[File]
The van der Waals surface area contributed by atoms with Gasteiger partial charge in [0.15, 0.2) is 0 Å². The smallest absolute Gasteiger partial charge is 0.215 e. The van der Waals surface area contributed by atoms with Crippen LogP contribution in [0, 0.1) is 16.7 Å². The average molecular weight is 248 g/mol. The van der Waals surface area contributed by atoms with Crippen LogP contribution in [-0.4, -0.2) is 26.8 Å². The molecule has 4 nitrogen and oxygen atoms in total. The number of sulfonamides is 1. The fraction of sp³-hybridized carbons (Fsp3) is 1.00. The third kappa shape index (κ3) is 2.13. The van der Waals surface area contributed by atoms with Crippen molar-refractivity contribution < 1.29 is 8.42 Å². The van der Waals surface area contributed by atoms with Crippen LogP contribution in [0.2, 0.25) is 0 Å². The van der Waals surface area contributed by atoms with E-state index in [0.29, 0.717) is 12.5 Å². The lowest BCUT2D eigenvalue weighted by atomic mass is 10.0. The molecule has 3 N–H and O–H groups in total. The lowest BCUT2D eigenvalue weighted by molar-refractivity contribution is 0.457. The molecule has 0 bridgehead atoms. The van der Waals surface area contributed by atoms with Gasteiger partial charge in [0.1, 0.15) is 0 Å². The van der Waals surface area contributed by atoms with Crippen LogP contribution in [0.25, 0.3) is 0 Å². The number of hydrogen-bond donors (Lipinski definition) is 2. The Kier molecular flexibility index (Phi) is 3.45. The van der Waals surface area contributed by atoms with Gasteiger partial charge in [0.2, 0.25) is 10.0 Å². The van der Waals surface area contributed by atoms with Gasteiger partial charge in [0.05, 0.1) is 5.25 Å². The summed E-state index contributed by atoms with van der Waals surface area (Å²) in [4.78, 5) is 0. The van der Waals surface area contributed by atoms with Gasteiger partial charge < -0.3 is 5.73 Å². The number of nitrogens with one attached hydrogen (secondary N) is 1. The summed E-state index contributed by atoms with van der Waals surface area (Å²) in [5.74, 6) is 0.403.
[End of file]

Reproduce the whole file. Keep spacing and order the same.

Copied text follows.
The van der Waals surface area contributed by atoms with Gasteiger partial charge in [0.15, 0.2) is 0 Å². The smallest absolute Gasteiger partial charge is 0.215 e. The van der Waals surface area contributed by atoms with Crippen LogP contribution in [0, 0.1) is 16.7 Å². The average molecular weight is 248 g/mol. The van der Waals surface area contributed by atoms with Crippen LogP contribution in [-0.4, -0.2) is 26.8 Å². The molecule has 4 nitrogen and oxygen atoms in total. The number of sulfonamides is 1. The fraction of sp³-hybridized carbons (Fsp3) is 1.00. The third kappa shape index (κ3) is 2.13. The van der Waals surface area contributed by atoms with Crippen molar-refractivity contribution < 1.29 is 8.42 Å². The van der Waals surface area contributed by atoms with Crippen LogP contribution in [0.2, 0.25) is 0 Å². The van der Waals surface area contributed by atoms with E-state index in [0.29, 0.717) is 12.5 Å². The lowest BCUT2D eigenvalue weighted by atomic mass is 10.0. The molecule has 3 N–H and O–H groups in total. The lowest BCUT2D eigenvalue weighted by molar-refractivity contribution is 0.457. The molecule has 0 bridgehead atoms. The van der Waals surface area contributed by atoms with Gasteiger partial charge in [0.1, 0.15) is 0 Å². The van der Waals surface area contributed by atoms with Crippen LogP contribution in [0.25, 0.3) is 0 Å². The number of hydrogen-bond donors (Lipinski definition) is 2. The Kier molecular flexibility index (Phi) is 3.45. The van der Waals surface area contributed by atoms with Gasteiger partial charge in [0.2, 0.25) is 10.0 Å². The van der Waals surface area contributed by atoms with Gasteiger partial charge in [0.05, 0.1) is 5.25 Å². The summed E-state index contributed by atoms with van der Waals surface area (Å²) in [4.78, 5) is 0. The van der Waals surface area contributed by atoms with Gasteiger partial charge < -0.3 is 5.73 Å². The number of nitrogens with one attached hydrogen (secondary N) is 1. The summed E-state index contributed by atoms with van der Waals surface area (Å²) in [5.74, 6) is 0.403.